Another Brooklyn

Jacqueline Woodson’s adult novel, Another Brooklyn, follows the childhood of August in 1970s Brooklyn. This is a deep and moving story about four teenage girls who saw the world in each other, but couldn’t protect each other from the reality of it.

This book left me feeling melancholy. I was deeply saddened by the events of the novel and how realistic they were. The friendship between August and her three best friends is movie and one of the most realistic ones I’ve read in ages. Also, I love the early relationship between August and her brother.

The lyrical prose of this novel was almost overwhelming at times. I would stop to reread sentences over and over again. I had to take a break several times even though the novel was extremely short. The reality of the story and the prose was heart-wrenching, in the best way possible.

Overall, I loved the perspective of what it would have been like to be a brown girl growing up in 1970s Brooklyn. August deals with loss, abuse, and trauma. But she copes the best way she knows how and the overall tone is one of hope more than anything else. Hope for the brown girls of both the past and the future.



For the Roses

I read this book after one of my coworkers recommended it to me. Julie Garwood was my introduction to romance literature. I grew up with her Highland paperbacks scattered around the house, cracked and dog-eared. It’s been years since I’ve read her books, but the recommendation of my mother and coworker were enough for me to try this one.

For the Roses is the story of Mary Rose, a baby thrown into an alley in Late Reconstruction New York City. She is adopted by a rag-tag gage of four orphans: Travis, Douglas, Cole, and Adam. All of the boys have their skills and fulfill certain stereotypes. In the novel, the boys move West with her and they form a family. To me, Adam, the runaway slave who committed murder to escape and is the intelligent and soft-spoken patriarch of the family, was the most fascinating.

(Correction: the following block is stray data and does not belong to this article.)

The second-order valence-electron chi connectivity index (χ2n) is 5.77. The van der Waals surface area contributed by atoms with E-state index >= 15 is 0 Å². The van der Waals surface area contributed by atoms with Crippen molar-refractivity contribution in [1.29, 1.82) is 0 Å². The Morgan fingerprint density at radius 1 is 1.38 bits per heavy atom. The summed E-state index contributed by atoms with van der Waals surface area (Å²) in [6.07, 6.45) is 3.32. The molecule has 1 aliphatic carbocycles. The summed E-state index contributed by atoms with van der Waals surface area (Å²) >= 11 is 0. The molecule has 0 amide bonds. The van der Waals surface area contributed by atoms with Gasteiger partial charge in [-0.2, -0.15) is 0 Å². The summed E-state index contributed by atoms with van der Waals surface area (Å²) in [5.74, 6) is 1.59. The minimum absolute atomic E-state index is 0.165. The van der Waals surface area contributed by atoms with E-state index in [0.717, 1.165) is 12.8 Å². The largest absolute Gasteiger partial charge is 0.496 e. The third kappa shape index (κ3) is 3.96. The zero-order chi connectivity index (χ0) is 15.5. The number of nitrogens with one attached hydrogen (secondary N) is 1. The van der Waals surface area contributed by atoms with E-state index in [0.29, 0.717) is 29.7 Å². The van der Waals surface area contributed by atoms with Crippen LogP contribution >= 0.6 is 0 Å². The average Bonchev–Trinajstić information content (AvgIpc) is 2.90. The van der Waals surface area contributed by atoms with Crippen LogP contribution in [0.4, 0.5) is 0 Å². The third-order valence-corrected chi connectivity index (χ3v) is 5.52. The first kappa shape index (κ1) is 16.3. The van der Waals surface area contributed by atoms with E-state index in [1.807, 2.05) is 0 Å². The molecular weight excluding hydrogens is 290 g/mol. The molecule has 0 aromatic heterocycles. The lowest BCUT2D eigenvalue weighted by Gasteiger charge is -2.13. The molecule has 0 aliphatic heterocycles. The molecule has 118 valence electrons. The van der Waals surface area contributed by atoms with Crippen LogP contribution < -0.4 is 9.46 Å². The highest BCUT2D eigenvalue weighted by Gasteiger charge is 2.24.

For a novel published in 1996, Mary Rose is less of a caricature than I expected. She’s story, willful, and stubborn. She is treated more like a child than an adult, even ignored by the men surrounding her. But, all of her decisions are her own. There are a few ‘rapey’ scenes, but it’s a bodice-ripper romance.

This novel feels like four stories in one. There is the story of Mary Rose’s childhood, her romance with Harrison, her reunion with her father, and Adam’s trial. While all of the stories find their own resolution, they do it independently. Garwood could have had at least two of the stories converge, tying the ends together instead of moving from one thread to the next.

Personally, I though Adam’s trial was the most engaging section. I would have cut Mary Rose’s reunion with her family in favor of more pages spent on the trial and its implications. But, this is a romance novel with some history thrown in, not the other way around. Overall, I found the novel to be mostly readable, with very few cringe-worthy moments.


Pillars of the Earth

I’ve recently discovered that I love listening to audio books. In the past year, I’ve put in more driving hours than I ever cared to drive. Listening to audio books helped more than I thought they would and I decided to take on a monster, Pillars of the Earth by Ken Follett.

I had high hopes for this novel. I didn’t expect it to be a great work of literature, but it was an Oprah book. I’d heard great things from customers and I like epic stories with a huge scope and a full cast of characters. I dedicated 15 hours of my life listening to the novel and there were still 25 hours to go. After an EXTREMELY GRAPHIC rape scene from the point of view of the rapist, I decided that this novel wasn’t for me.

I was going to power through the rest of the novel, but then I found out that there are more rape scene and they are all just as graphic. Now, I think that we shouldn’t shy away from difficult topics just because they make us uncomfortable. They can be used to great effect. But this scene felt more like some sort of porn for entitled men (not to say that women aren’t rapists) instead of a scene about a sensitive issue that should be treated appropriately.

As I didn’t finish the novel, I can’t speak to it’s literary merits and disappointments. All I can say is that it wasn’t the one for me, or for anyone who is sensitive to rape scenes, especially ones that glorify the rapist.

2/5 for what I read